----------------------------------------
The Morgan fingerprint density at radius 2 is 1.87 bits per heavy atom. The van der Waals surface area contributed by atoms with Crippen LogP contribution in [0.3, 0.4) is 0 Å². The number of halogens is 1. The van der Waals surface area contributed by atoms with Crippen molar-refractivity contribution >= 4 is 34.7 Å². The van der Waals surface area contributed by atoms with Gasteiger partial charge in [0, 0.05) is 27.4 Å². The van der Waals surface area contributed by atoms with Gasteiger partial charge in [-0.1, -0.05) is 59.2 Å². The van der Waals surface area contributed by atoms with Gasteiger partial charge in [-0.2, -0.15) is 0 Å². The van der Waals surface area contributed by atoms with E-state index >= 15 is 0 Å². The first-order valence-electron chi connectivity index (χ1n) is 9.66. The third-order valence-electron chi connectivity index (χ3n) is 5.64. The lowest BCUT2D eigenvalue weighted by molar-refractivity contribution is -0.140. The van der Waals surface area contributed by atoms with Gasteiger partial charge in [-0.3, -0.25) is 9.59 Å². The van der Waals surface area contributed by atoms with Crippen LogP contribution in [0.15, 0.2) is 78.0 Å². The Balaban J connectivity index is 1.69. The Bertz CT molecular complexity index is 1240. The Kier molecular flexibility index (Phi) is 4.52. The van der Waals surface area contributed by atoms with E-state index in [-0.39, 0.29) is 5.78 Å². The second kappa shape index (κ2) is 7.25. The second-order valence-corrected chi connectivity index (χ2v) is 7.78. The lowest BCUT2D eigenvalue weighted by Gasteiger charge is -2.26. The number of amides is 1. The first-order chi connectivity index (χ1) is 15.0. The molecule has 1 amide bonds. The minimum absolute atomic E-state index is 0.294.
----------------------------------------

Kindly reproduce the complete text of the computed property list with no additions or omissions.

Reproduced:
The Morgan fingerprint density at radius 2 is 1.87 bits per heavy atom. The van der Waals surface area contributed by atoms with Crippen LogP contribution in [0.3, 0.4) is 0 Å². The number of halogens is 1. The van der Waals surface area contributed by atoms with Crippen molar-refractivity contribution >= 4 is 34.7 Å². The van der Waals surface area contributed by atoms with Gasteiger partial charge in [0, 0.05) is 27.4 Å². The van der Waals surface area contributed by atoms with Gasteiger partial charge in [-0.1, -0.05) is 59.2 Å². The van der Waals surface area contributed by atoms with Gasteiger partial charge in [-0.2, -0.15) is 0 Å². The van der Waals surface area contributed by atoms with E-state index >= 15 is 0 Å². The first-order valence-electron chi connectivity index (χ1n) is 9.66. The third-order valence-electron chi connectivity index (χ3n) is 5.64. The lowest BCUT2D eigenvalue weighted by molar-refractivity contribution is -0.140. The van der Waals surface area contributed by atoms with Gasteiger partial charge in [-0.3, -0.25) is 9.59 Å². The van der Waals surface area contributed by atoms with Crippen LogP contribution in [0.15, 0.2) is 78.0 Å². The Balaban J connectivity index is 1.69. The Bertz CT molecular complexity index is 1240. The Kier molecular flexibility index (Phi) is 4.52. The van der Waals surface area contributed by atoms with E-state index in [-0.39, 0.29) is 5.78 Å². The second kappa shape index (κ2) is 7.25. The second-order valence-corrected chi connectivity index (χ2v) is 7.78. The lowest BCUT2D eigenvalue weighted by Gasteiger charge is -2.26. The number of amides is 1. The first-order chi connectivity index (χ1) is 15.0. The molecule has 1 amide bonds. The minimum absolute atomic E-state index is 0.294.